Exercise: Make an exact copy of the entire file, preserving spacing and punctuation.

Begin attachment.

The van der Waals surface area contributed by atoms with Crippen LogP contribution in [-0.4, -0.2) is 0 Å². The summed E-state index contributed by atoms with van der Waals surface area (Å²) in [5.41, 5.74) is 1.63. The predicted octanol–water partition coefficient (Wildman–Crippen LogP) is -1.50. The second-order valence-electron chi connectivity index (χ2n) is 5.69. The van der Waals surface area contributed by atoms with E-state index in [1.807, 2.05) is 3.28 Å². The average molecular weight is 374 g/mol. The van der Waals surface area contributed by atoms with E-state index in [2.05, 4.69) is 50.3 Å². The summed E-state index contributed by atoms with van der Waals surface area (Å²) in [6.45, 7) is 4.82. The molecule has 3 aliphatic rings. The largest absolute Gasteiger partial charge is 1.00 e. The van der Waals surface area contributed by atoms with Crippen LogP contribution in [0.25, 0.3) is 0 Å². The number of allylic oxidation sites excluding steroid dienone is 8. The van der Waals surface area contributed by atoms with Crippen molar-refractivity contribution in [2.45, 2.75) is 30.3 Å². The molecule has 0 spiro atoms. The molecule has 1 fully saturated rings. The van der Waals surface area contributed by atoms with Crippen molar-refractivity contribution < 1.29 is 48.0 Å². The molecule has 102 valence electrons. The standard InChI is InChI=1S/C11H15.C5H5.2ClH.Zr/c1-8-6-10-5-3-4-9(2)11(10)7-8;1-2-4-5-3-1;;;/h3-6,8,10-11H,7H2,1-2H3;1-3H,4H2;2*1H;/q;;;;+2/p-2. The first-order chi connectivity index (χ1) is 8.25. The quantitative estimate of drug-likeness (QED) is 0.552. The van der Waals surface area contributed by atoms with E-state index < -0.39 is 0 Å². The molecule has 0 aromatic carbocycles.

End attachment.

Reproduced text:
The van der Waals surface area contributed by atoms with Crippen LogP contribution in [-0.4, -0.2) is 0 Å². The summed E-state index contributed by atoms with van der Waals surface area (Å²) in [5.41, 5.74) is 1.63. The predicted octanol–water partition coefficient (Wildman–Crippen LogP) is -1.50. The second-order valence-electron chi connectivity index (χ2n) is 5.69. The van der Waals surface area contributed by atoms with E-state index in [1.807, 2.05) is 3.28 Å². The average molecular weight is 374 g/mol. The van der Waals surface area contributed by atoms with E-state index in [2.05, 4.69) is 50.3 Å². The summed E-state index contributed by atoms with van der Waals surface area (Å²) in [6.45, 7) is 4.82. The molecule has 3 aliphatic rings. The largest absolute Gasteiger partial charge is 1.00 e. The van der Waals surface area contributed by atoms with Crippen LogP contribution in [0.25, 0.3) is 0 Å². The number of allylic oxidation sites excluding steroid dienone is 8. The van der Waals surface area contributed by atoms with Crippen molar-refractivity contribution in [2.45, 2.75) is 30.3 Å². The molecule has 0 spiro atoms. The molecule has 1 fully saturated rings. The van der Waals surface area contributed by atoms with Crippen molar-refractivity contribution < 1.29 is 48.0 Å². The molecule has 102 valence electrons. The standard InChI is InChI=1S/C11H15.C5H5.2ClH.Zr/c1-8-6-10-5-3-4-9(2)11(10)7-8;1-2-4-5-3-1;;;/h3-6,8,10-11H,7H2,1-2H3;1-3H,4H2;2*1H;/q;;;;+2/p-2. The first-order chi connectivity index (χ1) is 8.25. The quantitative estimate of drug-likeness (QED) is 0.552. The van der Waals surface area contributed by atoms with E-state index < -0.39 is 0 Å². The molecule has 0 aromatic carbocycles.